The Court concurred with the decisions of the Privy Council and itself to hold that the scope of Section 161 involves actual accused and suspects.

The Hon’ble Court held that the appellant shall be asked to answer all questions put to her which do not materially incriminate her in the pending or imminent investigations or prosecutions.

The Court held that ‘To be a witness against oneself is not confined to a particular offence regarding which the questioning is made but extends to other offences about which the accused has a reasonable apprehension of implication from his answer’.

 The court found that Section 161 of the criminal procedure code enables the police to examine the accused during an investigation. This conclusion also flows from ‘tendency to be exposed to a criminal charge’. ‘A criminal charge’ covers any criminal charge than under investigation or trial or imminently threatens the accused.’

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The court also stated that a person will have his/her fundamental rights intact even if he/she is not in the court claiming their right to be silent. The Court took into consideration M.P. Sharma’s case and held that the guarantee under Article 20(3) would be available to those people against whom a First Information Report(FIR) has been recorded as accused. It would extend to any compulsory process for the production of evidentiary documents which are reasonably likely to support a prosecution against them.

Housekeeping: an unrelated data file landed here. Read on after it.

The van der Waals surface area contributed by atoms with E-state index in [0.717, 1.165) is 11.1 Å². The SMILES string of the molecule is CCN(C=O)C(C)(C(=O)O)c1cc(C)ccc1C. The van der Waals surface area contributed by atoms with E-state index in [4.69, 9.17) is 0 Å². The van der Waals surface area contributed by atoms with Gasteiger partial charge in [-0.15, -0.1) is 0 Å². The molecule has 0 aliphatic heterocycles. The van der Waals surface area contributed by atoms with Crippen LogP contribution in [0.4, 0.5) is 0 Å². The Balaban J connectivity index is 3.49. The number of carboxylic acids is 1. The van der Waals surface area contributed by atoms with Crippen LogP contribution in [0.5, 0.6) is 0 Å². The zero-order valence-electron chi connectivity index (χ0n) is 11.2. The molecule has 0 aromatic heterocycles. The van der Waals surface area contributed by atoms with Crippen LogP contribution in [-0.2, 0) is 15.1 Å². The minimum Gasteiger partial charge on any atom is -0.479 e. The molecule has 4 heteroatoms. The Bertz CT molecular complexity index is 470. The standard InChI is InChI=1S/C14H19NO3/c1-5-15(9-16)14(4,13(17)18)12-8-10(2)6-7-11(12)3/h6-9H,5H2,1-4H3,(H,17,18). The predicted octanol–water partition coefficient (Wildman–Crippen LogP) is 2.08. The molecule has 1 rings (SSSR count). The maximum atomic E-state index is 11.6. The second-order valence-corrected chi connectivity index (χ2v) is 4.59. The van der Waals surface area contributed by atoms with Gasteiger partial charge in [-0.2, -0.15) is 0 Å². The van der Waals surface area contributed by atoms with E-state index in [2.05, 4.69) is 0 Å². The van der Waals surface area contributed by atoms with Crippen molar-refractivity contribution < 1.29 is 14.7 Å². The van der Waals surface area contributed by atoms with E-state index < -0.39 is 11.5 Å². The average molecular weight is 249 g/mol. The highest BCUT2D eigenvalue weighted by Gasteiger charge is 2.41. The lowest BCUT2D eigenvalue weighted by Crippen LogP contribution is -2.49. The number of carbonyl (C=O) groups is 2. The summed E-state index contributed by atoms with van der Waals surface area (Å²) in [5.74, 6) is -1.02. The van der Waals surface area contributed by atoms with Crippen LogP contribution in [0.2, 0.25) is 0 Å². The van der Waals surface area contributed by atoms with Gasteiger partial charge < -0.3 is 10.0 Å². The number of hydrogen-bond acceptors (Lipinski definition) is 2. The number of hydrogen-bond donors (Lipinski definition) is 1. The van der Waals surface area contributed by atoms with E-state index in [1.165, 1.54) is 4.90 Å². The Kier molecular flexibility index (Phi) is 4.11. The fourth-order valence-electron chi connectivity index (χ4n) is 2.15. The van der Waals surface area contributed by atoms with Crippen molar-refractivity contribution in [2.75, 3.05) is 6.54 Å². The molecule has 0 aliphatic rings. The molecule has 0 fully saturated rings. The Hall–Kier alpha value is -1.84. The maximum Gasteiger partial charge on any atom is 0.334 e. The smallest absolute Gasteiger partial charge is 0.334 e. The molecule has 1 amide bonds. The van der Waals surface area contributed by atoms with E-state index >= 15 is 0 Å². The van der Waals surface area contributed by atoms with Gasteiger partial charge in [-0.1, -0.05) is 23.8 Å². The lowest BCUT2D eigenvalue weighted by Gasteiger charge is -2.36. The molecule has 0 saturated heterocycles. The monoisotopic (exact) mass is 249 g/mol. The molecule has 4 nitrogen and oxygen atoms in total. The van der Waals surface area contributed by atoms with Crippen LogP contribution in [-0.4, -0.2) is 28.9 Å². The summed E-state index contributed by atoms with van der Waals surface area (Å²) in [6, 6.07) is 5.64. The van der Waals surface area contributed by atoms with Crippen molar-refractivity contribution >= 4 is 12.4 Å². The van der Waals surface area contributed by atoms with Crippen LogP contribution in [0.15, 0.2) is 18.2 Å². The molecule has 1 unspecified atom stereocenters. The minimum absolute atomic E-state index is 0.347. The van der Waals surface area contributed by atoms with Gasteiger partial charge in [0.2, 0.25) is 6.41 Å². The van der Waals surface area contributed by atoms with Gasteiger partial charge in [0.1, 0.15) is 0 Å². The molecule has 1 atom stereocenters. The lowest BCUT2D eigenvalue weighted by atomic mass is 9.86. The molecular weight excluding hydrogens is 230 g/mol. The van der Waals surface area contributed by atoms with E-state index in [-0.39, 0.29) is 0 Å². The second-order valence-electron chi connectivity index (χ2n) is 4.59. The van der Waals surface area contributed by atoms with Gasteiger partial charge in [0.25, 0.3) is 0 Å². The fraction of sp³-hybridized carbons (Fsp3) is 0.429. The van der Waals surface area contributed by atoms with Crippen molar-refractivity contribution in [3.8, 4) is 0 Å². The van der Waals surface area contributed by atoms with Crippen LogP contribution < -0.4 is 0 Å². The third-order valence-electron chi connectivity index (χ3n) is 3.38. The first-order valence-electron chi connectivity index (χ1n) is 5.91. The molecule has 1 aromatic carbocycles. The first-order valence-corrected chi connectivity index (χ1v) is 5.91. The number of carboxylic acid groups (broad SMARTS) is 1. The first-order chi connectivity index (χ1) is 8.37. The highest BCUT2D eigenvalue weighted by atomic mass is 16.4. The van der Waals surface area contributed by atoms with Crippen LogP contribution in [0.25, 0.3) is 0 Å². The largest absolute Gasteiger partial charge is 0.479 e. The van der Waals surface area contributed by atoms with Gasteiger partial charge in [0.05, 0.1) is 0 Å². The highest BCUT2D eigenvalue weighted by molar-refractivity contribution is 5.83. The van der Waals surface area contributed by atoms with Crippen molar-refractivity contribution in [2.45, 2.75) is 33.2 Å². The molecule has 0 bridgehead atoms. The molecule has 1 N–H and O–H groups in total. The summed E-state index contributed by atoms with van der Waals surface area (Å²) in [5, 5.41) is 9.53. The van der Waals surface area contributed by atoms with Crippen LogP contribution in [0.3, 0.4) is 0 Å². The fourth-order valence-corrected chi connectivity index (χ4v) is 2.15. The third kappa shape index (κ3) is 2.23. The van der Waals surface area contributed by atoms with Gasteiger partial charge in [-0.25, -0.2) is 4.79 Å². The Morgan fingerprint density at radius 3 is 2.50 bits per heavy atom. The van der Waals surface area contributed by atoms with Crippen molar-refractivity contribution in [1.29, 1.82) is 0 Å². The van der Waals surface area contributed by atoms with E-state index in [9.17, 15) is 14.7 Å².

While deciding the ambit of article 20(3) of the Constitution, the Court held that insistence on answering is a form of pressure especially in the atmosphere or environment of the police station unless certain safeguards erasing duress are used. The court took into account the cruel and brutal practice that police take against an accused so that he/she accepts his/her wrongdoing. 

Frequent threats of prosecution if there is failure to answer may take on the complexion of undue pressure violating Article 20(3). Legal penalty may by itself not amount to duress but the way of mentioning it to the victim during interrogation may bring in an element of tension and tone of command that forces compulsion.

So, the framers of the constitution considered the mental and physical torture an accused person has to face while police interrogate them and because of which  Article 20 (3) is applied from the initial stage of any criminal trial that is when the police start their interrogation with the accused.

The term under section 161 of Cr. P. C includes accused persons as well as witnesses. Section 161(2) was held to be an extension of article 20(3) as it provides an accused the right against self-incrimination. 


The appeal was allowed and the prosecutor proceedings were quashed. Article 20(3) with section 161(2) of CrPC has a broad concept and it protects the right to be silent.